Topics by Jared Bowen
Moviola is WGBH's inside look at movies in and around the Hub with Jared Bowen. You hear it during Morning Edition on 89.7 WGBH. In this episode, Jared talks with the real-life subject of Tony Goldwyn’s latest film, Conviction, which opens in theaters on Friday, Oct. 15. It’s a gripping tale of murder and family ties, based on the true story of a Massachusetts brother and sister.
On Friday, the MFA unveils its brand new Art of the America’s wing. Greater Boston’s Jared Bowen joined Morning Edition’s Bob Seay to talk about the expansion.
Greater Boston's Jared Bowen tours the new wing of the MFA ahead of its public preview, one floor at a time.
As the final Harry Potter chapter premieres in theaters, visitors to Harvard's Natural History Museum are in for a very special Potter experience. It's the Harry Potter Scavenger Hunt.
Our preview of the Museum of Fine Arts’ brand new Art of the Americas wing continues with an insider’s take. MFA Director Malcolm Rogers takes Jared Bowen on a tour of his five favorite spaces.
Watch and read WGBH's complete coverage of the Museum of Fine Arts' new $504 million Art of the Americas wing.
Community activists, teachers, and survivors will gather in Cambridge, Dec. 2-5, for the Human Rights and Sexual Trafficking Film Forum.
One of the central points of debate over national health care reform is the universal health care mandate. Massachusetts already has one -- and one family is taking the state to court over their fine for not having coverage.
Race has existed long in our nation’s history—employed as a tool for law-making, social division and much worse. But a new show at the Museum of Science, called ‘Race: Are We So Different?’ asks us to consider why.
On the heels of the holidays, the winter months tend to be slow for restaurants. But season that with a batch of snowstorms and, in the words of one restaurateur, it’s a killer. But some restaurants are trying to take advantage of the snow -- and succeeding.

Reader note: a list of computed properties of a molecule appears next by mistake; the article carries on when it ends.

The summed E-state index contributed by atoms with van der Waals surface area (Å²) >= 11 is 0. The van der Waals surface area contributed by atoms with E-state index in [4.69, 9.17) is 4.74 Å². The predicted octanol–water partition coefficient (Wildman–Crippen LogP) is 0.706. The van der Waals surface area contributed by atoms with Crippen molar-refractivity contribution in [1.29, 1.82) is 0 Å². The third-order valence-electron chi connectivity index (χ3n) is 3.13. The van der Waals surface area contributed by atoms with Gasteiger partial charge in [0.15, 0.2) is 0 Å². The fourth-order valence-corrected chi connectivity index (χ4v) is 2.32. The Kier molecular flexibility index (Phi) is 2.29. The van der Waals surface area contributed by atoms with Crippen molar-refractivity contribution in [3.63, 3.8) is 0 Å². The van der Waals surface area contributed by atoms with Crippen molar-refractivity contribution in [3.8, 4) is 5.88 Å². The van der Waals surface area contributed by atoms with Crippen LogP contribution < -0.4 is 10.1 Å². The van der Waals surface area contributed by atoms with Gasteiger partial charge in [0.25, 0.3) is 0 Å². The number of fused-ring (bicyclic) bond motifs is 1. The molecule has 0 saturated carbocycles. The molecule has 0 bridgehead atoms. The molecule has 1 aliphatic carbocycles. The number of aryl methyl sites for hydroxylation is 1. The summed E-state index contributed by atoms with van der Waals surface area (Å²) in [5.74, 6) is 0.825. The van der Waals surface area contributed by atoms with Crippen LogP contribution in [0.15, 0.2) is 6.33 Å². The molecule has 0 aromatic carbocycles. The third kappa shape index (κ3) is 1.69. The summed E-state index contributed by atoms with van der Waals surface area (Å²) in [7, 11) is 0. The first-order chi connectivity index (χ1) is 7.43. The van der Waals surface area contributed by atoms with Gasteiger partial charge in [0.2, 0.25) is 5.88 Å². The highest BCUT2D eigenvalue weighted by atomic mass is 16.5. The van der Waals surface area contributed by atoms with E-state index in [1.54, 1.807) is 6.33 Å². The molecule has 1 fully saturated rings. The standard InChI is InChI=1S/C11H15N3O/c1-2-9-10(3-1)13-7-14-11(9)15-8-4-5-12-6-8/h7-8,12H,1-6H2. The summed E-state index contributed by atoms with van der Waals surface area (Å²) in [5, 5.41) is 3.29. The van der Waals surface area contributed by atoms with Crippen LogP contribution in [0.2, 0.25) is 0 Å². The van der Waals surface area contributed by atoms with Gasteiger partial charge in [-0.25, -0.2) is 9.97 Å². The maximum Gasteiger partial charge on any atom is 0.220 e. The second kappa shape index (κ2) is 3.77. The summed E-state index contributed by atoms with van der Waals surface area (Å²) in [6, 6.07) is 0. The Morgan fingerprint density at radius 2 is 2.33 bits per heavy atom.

The Emily Rooney Show
Whether you are a dedicated lovebird or an avowed naysayer, there is plenty to do this weekend, and on the big day itself this Monday.
A group of students is pushing for the increased availability of condoms in Boston Public Schools. Some advocates think the popularity of hyper-sexual television shows like Skins makes this a good time to step up sex ed. -- but many are opposed to condoms being available in schools.
How do you keep the kids occupied during school vacation week and stay sane at the same time? Jan Saragoni and Jared Bowen offer up some family-friendly, school vacation week ideas.
The musical Mary Poppins opened at the Opera House, But Jared Bowen gets a solo performance from the man who co-wrote all of the classic film's music.
The Museum of Fine Arts isn’t the only Boston museum with a major expansion. Just across the park from the MFA, the Isabella Stewart Gardner Museum has been building its own extension. The opening is about a year away, but Jared Bowen was allowed in for first television tour.
Unlike Ted Williams and Bobby Orr, there’s no statue of Celtics Great Bill Russell in Boston. But now the mayor, the city council and even President Obama himself are pushing to change that.
The Emily Rooney Show
Jared Bowen and Jan Saragoni break down the best deals to be had during Boston Restaurant Week.
The A.R.T's visionary artistic director Diane Paulus talks about opening and directing three different productions in the same month, including her award-winning revival of Hair.
WHERE WE LIVE
An influx of Indian immigrants has helped bring economic growth to Ashland -- and led to an expansion of the town's Sri Lakshmi Temple.
The Emily Rooney Show
The FBI is hitting the airwaves to target James "Whitey" Bulger's longtime girlfriend, Catherine Greig. Two Boston FBI agents joined Emily Rooney on "Greater Boston" to discuss the latest strategy to end a 16-year search.
The Museum of Fine Arts has just done what no other fine arts museum in the country has, opening a new permanent gallery dedicated to the display of jewelry with the show “Jewels, Gems, and Treasures: Ancient to Modern.”